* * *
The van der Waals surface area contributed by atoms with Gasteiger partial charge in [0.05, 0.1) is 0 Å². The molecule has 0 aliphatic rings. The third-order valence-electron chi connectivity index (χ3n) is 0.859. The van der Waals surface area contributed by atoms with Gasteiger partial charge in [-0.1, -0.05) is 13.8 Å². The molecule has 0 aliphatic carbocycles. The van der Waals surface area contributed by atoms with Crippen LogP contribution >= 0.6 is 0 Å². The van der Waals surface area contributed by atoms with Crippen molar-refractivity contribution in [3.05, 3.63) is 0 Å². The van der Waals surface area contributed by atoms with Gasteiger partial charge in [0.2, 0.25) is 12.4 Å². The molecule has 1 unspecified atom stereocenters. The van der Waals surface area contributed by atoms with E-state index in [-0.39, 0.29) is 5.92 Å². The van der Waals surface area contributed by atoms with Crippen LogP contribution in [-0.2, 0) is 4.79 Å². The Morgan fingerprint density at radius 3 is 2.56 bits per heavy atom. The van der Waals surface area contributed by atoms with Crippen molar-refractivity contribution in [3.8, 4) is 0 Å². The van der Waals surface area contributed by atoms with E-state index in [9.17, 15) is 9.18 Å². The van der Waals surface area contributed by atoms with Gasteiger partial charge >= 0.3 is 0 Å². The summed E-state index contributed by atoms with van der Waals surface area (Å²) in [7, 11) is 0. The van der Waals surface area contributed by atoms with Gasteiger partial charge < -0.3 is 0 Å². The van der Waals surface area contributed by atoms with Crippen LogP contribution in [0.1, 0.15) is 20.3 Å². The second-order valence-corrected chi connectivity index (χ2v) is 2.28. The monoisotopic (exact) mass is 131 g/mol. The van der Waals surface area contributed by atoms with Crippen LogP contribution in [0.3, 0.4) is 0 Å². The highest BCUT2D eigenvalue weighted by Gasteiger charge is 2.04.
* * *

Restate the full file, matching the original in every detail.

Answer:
The van der Waals surface area contributed by atoms with Gasteiger partial charge in [0.05, 0.1) is 0 Å². The molecule has 0 aliphatic rings. The third-order valence-electron chi connectivity index (χ3n) is 0.859. The van der Waals surface area contributed by atoms with Gasteiger partial charge in [-0.1, -0.05) is 13.8 Å². The molecule has 0 aliphatic carbocycles. The van der Waals surface area contributed by atoms with Crippen LogP contribution >= 0.6 is 0 Å². The van der Waals surface area contributed by atoms with Crippen molar-refractivity contribution in [3.05, 3.63) is 0 Å². The van der Waals surface area contributed by atoms with Gasteiger partial charge in [0.2, 0.25) is 12.4 Å². The molecule has 1 unspecified atom stereocenters. The van der Waals surface area contributed by atoms with E-state index in [-0.39, 0.29) is 5.92 Å². The van der Waals surface area contributed by atoms with Crippen LogP contribution in [-0.2, 0) is 4.79 Å². The Morgan fingerprint density at radius 3 is 2.56 bits per heavy atom. The van der Waals surface area contributed by atoms with Crippen molar-refractivity contribution in [3.8, 4) is 0 Å². The van der Waals surface area contributed by atoms with E-state index in [9.17, 15) is 9.18 Å². The van der Waals surface area contributed by atoms with Gasteiger partial charge >= 0.3 is 0 Å². The summed E-state index contributed by atoms with van der Waals surface area (Å²) in [7, 11) is 0. The van der Waals surface area contributed by atoms with Gasteiger partial charge < -0.3 is 0 Å². The van der Waals surface area contributed by atoms with Crippen LogP contribution in [0.1, 0.15) is 20.3 Å². The second-order valence-corrected chi connectivity index (χ2v) is 2.28. The monoisotopic (exact) mass is 131 g/mol. The van der Waals surface area contributed by atoms with Crippen LogP contribution in [0.3, 0.4) is 0 Å². The highest BCUT2D eigenvalue weighted by Gasteiger charge is 2.04.